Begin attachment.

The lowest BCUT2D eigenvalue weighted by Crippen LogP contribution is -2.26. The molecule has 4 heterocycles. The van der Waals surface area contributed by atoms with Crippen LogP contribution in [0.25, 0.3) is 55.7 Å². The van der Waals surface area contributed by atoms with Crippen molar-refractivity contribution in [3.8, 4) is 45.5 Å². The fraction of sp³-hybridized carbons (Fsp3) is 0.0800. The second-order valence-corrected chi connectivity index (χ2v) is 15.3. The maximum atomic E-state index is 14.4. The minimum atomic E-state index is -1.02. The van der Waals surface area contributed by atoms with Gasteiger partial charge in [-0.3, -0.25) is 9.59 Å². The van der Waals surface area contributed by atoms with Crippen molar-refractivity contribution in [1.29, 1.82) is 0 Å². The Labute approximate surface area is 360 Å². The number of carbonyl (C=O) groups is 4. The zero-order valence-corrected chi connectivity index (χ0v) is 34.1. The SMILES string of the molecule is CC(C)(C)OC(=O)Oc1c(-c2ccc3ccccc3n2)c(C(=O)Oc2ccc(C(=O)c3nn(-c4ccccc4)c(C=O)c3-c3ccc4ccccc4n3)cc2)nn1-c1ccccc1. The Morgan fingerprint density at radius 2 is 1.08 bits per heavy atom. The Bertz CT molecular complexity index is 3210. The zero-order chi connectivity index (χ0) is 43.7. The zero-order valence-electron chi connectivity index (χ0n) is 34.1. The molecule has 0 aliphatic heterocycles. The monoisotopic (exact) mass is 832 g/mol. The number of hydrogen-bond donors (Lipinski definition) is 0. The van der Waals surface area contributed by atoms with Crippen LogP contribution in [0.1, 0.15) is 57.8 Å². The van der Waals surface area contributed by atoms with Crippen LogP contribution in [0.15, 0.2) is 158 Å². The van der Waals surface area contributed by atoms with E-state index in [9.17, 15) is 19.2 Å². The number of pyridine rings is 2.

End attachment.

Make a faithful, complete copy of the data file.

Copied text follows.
The lowest BCUT2D eigenvalue weighted by Crippen LogP contribution is -2.26. The molecule has 4 heterocycles. The van der Waals surface area contributed by atoms with Crippen LogP contribution in [0.25, 0.3) is 55.7 Å². The van der Waals surface area contributed by atoms with Crippen molar-refractivity contribution in [3.8, 4) is 45.5 Å². The fraction of sp³-hybridized carbons (Fsp3) is 0.0800. The second-order valence-corrected chi connectivity index (χ2v) is 15.3. The maximum atomic E-state index is 14.4. The minimum atomic E-state index is -1.02. The van der Waals surface area contributed by atoms with Gasteiger partial charge in [-0.3, -0.25) is 9.59 Å². The van der Waals surface area contributed by atoms with Crippen molar-refractivity contribution in [1.29, 1.82) is 0 Å². The Labute approximate surface area is 360 Å². The number of carbonyl (C=O) groups is 4. The zero-order valence-corrected chi connectivity index (χ0v) is 34.1. The SMILES string of the molecule is CC(C)(C)OC(=O)Oc1c(-c2ccc3ccccc3n2)c(C(=O)Oc2ccc(C(=O)c3nn(-c4ccccc4)c(C=O)c3-c3ccc4ccccc4n3)cc2)nn1-c1ccccc1. The Morgan fingerprint density at radius 2 is 1.08 bits per heavy atom. The Bertz CT molecular complexity index is 3210. The zero-order chi connectivity index (χ0) is 43.7. The zero-order valence-electron chi connectivity index (χ0n) is 34.1. The molecule has 0 aliphatic heterocycles. The monoisotopic (exact) mass is 832 g/mol. The number of hydrogen-bond donors (Lipinski definition) is 0. The van der Waals surface area contributed by atoms with Crippen LogP contribution in [0.1, 0.15) is 57.8 Å². The van der Waals surface area contributed by atoms with Crippen LogP contribution in [0.15, 0.2) is 158 Å². The van der Waals surface area contributed by atoms with E-state index in [9.17, 15) is 19.2 Å². The number of pyridine rings is 2.